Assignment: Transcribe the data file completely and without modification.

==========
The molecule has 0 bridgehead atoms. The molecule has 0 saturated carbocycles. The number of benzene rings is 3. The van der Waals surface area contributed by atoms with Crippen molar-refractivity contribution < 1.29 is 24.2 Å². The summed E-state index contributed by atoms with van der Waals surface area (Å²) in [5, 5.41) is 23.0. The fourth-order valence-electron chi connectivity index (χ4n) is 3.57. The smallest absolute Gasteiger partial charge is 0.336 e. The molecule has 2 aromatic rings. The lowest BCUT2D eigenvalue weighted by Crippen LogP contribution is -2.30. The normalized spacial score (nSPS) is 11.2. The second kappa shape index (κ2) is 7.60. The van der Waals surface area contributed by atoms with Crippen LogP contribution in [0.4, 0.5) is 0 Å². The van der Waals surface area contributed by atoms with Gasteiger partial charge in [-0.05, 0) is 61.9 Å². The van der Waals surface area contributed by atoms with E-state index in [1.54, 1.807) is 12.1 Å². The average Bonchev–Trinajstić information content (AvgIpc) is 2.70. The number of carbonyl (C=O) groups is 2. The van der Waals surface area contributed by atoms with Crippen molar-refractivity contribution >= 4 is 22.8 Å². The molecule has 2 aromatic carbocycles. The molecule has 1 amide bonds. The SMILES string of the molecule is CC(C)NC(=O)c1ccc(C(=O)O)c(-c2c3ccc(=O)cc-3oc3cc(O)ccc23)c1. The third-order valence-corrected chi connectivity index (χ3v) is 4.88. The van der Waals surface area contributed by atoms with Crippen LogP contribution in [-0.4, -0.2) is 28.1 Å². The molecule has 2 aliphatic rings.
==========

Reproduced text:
The molecule has 0 bridgehead atoms. The molecule has 0 saturated carbocycles. The number of benzene rings is 3. The van der Waals surface area contributed by atoms with Crippen molar-refractivity contribution < 1.29 is 24.2 Å². The summed E-state index contributed by atoms with van der Waals surface area (Å²) in [5, 5.41) is 23.0. The fourth-order valence-electron chi connectivity index (χ4n) is 3.57. The smallest absolute Gasteiger partial charge is 0.336 e. The molecule has 2 aromatic rings. The lowest BCUT2D eigenvalue weighted by Crippen LogP contribution is -2.30. The normalized spacial score (nSPS) is 11.2. The second kappa shape index (κ2) is 7.60. The van der Waals surface area contributed by atoms with Crippen LogP contribution in [0.4, 0.5) is 0 Å². The van der Waals surface area contributed by atoms with Gasteiger partial charge in [-0.05, 0) is 61.9 Å². The van der Waals surface area contributed by atoms with E-state index in [1.54, 1.807) is 12.1 Å². The average Bonchev–Trinajstić information content (AvgIpc) is 2.70. The number of carbonyl (C=O) groups is 2. The van der Waals surface area contributed by atoms with Crippen molar-refractivity contribution >= 4 is 22.8 Å². The molecule has 2 aromatic carbocycles. The molecule has 1 amide bonds. The SMILES string of the molecule is CC(C)NC(=O)c1ccc(C(=O)O)c(-c2c3ccc(=O)cc-3oc3cc(O)ccc23)c1. The third-order valence-corrected chi connectivity index (χ3v) is 4.88. The van der Waals surface area contributed by atoms with Crippen LogP contribution in [-0.4, -0.2) is 28.1 Å². The molecule has 2 aliphatic rings.